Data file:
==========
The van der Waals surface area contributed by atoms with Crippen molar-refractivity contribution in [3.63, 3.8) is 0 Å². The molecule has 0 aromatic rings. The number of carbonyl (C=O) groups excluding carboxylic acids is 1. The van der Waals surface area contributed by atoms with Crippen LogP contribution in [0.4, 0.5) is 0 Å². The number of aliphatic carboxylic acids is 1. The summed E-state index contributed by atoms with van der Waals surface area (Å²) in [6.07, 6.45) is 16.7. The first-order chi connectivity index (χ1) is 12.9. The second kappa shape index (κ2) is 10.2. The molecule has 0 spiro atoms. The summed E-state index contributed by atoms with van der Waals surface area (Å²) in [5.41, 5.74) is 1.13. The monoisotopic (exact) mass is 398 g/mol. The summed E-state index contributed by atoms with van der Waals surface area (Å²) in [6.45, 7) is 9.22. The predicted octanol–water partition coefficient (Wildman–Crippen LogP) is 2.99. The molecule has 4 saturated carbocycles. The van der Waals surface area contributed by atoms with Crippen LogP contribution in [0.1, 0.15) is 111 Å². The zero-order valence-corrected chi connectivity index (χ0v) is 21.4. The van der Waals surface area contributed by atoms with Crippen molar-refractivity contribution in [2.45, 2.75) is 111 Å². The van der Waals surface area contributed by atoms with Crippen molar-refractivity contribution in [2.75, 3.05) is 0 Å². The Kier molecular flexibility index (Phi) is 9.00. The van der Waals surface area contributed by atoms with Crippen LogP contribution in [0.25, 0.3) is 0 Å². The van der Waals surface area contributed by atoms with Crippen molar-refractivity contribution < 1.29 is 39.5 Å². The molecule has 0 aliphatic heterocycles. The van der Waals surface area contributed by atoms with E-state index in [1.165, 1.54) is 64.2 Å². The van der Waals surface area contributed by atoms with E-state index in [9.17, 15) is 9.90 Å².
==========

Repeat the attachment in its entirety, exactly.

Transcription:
The van der Waals surface area contributed by atoms with Crippen molar-refractivity contribution in [3.63, 3.8) is 0 Å². The molecule has 0 aromatic rings. The number of carbonyl (C=O) groups excluding carboxylic acids is 1. The van der Waals surface area contributed by atoms with Crippen LogP contribution in [0.4, 0.5) is 0 Å². The number of aliphatic carboxylic acids is 1. The summed E-state index contributed by atoms with van der Waals surface area (Å²) in [6.07, 6.45) is 16.7. The first-order chi connectivity index (χ1) is 12.9. The second kappa shape index (κ2) is 10.2. The molecule has 0 spiro atoms. The summed E-state index contributed by atoms with van der Waals surface area (Å²) in [5.41, 5.74) is 1.13. The monoisotopic (exact) mass is 398 g/mol. The summed E-state index contributed by atoms with van der Waals surface area (Å²) in [6.45, 7) is 9.22. The predicted octanol–water partition coefficient (Wildman–Crippen LogP) is 2.99. The molecule has 4 saturated carbocycles. The van der Waals surface area contributed by atoms with Crippen LogP contribution in [0.1, 0.15) is 111 Å². The zero-order valence-corrected chi connectivity index (χ0v) is 21.4. The van der Waals surface area contributed by atoms with Crippen molar-refractivity contribution in [2.45, 2.75) is 111 Å². The van der Waals surface area contributed by atoms with Crippen molar-refractivity contribution in [2.75, 3.05) is 0 Å². The Kier molecular flexibility index (Phi) is 9.00. The van der Waals surface area contributed by atoms with Crippen LogP contribution in [0.25, 0.3) is 0 Å². The van der Waals surface area contributed by atoms with Crippen molar-refractivity contribution < 1.29 is 39.5 Å². The molecule has 0 aliphatic heterocycles. The van der Waals surface area contributed by atoms with E-state index in [1.165, 1.54) is 64.2 Å². The van der Waals surface area contributed by atoms with E-state index in [9.17, 15) is 9.90 Å².